- Concerto for harpsichord, strings & continuo No. 1 in D minor, BWV 1052
- Concerto for harpsichord, strings & continuo No. 4 in A major, BWV 1055
- Concerto for harpsichord, strings & continuo No. 5 in F minor, BWV 1056
- Concerto for harpsichord, strings & continuo No. 7 in G minor, BWV 1058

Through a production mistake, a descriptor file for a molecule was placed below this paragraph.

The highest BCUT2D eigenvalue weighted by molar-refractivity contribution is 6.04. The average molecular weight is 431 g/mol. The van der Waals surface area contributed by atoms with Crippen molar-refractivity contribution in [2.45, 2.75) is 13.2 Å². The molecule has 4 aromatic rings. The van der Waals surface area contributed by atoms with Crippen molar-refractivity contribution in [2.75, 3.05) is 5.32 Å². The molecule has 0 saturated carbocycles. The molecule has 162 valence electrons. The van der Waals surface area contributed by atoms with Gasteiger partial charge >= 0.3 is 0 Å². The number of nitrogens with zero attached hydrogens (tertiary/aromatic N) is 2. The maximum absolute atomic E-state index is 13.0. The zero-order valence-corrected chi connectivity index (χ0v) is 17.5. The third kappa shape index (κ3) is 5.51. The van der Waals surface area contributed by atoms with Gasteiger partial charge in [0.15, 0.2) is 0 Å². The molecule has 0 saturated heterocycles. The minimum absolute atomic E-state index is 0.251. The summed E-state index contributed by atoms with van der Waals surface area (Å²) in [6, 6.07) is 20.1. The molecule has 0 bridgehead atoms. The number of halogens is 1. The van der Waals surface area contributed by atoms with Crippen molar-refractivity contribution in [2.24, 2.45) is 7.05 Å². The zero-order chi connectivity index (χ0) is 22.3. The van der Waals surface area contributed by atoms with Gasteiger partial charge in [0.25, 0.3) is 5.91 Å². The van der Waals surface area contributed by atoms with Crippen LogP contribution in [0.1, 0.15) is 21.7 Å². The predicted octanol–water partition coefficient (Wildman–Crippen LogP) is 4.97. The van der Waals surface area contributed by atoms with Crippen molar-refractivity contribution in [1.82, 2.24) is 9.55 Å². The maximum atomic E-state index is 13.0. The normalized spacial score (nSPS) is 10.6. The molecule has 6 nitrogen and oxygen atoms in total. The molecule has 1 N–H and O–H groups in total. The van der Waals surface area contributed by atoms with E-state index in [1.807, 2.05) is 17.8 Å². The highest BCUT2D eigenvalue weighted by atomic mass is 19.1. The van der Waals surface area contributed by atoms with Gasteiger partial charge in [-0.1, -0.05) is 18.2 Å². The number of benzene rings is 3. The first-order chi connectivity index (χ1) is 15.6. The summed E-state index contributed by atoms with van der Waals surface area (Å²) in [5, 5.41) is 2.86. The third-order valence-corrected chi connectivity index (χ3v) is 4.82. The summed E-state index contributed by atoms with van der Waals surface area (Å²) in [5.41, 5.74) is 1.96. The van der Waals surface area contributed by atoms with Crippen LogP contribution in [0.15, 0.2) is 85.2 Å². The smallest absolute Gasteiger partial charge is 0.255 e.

David Fray's disc of J.S. Bach's keyboard concertos, performed with the German Chamber Philharmonic, Bremen, will not attract Baroque purists, but will appeal to a more impartial audience that can accept the ideas and performances of a pianist compared most often to Glenn Gould. Fray has a reputation for playful antics, including conducting himself, hunching over the keys, and humming to himself, and that's part of his quirky attraction, along with his model good looks. But the music is more important than his behavior or appearance, and his playing seems rather less appropriate to Bach and somewhat more like a Classical-era interpretation of Bach, similar to Wolfgang Amadeus Mozart's reworkings of Baroque ideas. This stylistic ambiguity, heightened by the use of a modern piano and modern orchestral instruments, makes the listener hesitate, perhaps in confusion about how to take Fray's intentions, for he offers neither historically informed performances in authentic Baroque style -- a harpsichord would be a big giveaway -- nor a fully modernized one, but something that can't be defined or pinned down for a snap judgment. His challenge to think about the music is a good thing, and even if Fray's idiosyncratic choices don't sit well with every listener, he has at least presented a thought-provoking album that is also quite listenable. Virgin's sound quality is bright and crisp, and Fray's piano has a wide range of colors from a soft and malleable middle range to metallic and brittle notes in the treble.